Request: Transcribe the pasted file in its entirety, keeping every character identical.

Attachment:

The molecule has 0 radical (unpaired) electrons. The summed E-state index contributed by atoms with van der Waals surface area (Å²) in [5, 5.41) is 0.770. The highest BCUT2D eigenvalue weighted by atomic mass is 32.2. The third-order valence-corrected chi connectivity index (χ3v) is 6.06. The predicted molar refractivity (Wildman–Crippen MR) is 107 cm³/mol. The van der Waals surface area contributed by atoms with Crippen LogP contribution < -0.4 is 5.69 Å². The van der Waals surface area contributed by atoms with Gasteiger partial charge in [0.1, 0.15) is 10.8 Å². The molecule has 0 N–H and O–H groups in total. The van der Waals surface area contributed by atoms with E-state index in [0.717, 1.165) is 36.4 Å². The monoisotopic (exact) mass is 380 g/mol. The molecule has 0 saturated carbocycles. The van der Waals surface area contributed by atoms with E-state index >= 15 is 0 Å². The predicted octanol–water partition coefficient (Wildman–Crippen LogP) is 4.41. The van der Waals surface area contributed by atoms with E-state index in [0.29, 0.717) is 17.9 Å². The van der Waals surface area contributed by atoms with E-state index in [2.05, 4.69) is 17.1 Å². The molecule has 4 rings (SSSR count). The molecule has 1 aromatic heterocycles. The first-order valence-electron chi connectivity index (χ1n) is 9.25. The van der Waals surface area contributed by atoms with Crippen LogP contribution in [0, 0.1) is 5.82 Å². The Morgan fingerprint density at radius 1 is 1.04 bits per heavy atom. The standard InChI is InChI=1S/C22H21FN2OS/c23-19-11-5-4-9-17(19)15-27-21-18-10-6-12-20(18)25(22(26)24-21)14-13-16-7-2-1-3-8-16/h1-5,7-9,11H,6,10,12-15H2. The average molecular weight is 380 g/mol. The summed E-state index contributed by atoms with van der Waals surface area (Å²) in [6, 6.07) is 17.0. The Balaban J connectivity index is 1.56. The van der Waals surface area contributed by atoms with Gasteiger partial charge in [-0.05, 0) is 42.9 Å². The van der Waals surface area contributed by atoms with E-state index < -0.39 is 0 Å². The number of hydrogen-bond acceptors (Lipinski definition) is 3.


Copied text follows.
The molecule has 0 radical (unpaired) electrons. The summed E-state index contributed by atoms with van der Waals surface area (Å²) in [5, 5.41) is 0.770. The highest BCUT2D eigenvalue weighted by atomic mass is 32.2. The third-order valence-corrected chi connectivity index (χ3v) is 6.06. The predicted molar refractivity (Wildman–Crippen MR) is 107 cm³/mol. The van der Waals surface area contributed by atoms with Crippen LogP contribution < -0.4 is 5.69 Å². The van der Waals surface area contributed by atoms with Gasteiger partial charge in [0.1, 0.15) is 10.8 Å². The molecule has 0 N–H and O–H groups in total. The van der Waals surface area contributed by atoms with E-state index in [0.717, 1.165) is 36.4 Å². The monoisotopic (exact) mass is 380 g/mol. The molecule has 0 saturated carbocycles. The van der Waals surface area contributed by atoms with E-state index >= 15 is 0 Å². The predicted octanol–water partition coefficient (Wildman–Crippen LogP) is 4.41. The van der Waals surface area contributed by atoms with E-state index in [0.29, 0.717) is 17.9 Å². The van der Waals surface area contributed by atoms with E-state index in [2.05, 4.69) is 17.1 Å². The molecule has 4 rings (SSSR count). The molecule has 1 aromatic heterocycles. The first-order valence-electron chi connectivity index (χ1n) is 9.25. The van der Waals surface area contributed by atoms with Crippen LogP contribution in [0, 0.1) is 5.82 Å². The Morgan fingerprint density at radius 1 is 1.04 bits per heavy atom. The standard InChI is InChI=1S/C22H21FN2OS/c23-19-11-5-4-9-17(19)15-27-21-18-10-6-12-20(18)25(22(26)24-21)14-13-16-7-2-1-3-8-16/h1-5,7-9,11H,6,10,12-15H2. The average molecular weight is 380 g/mol. The summed E-state index contributed by atoms with van der Waals surface area (Å²) in [6, 6.07) is 17.0. The Balaban J connectivity index is 1.56. The van der Waals surface area contributed by atoms with Gasteiger partial charge in [-0.05, 0) is 42.9 Å². The van der Waals surface area contributed by atoms with E-state index < -0.39 is 0 Å². The number of hydrogen-bond acceptors (Lipinski definition) is 3.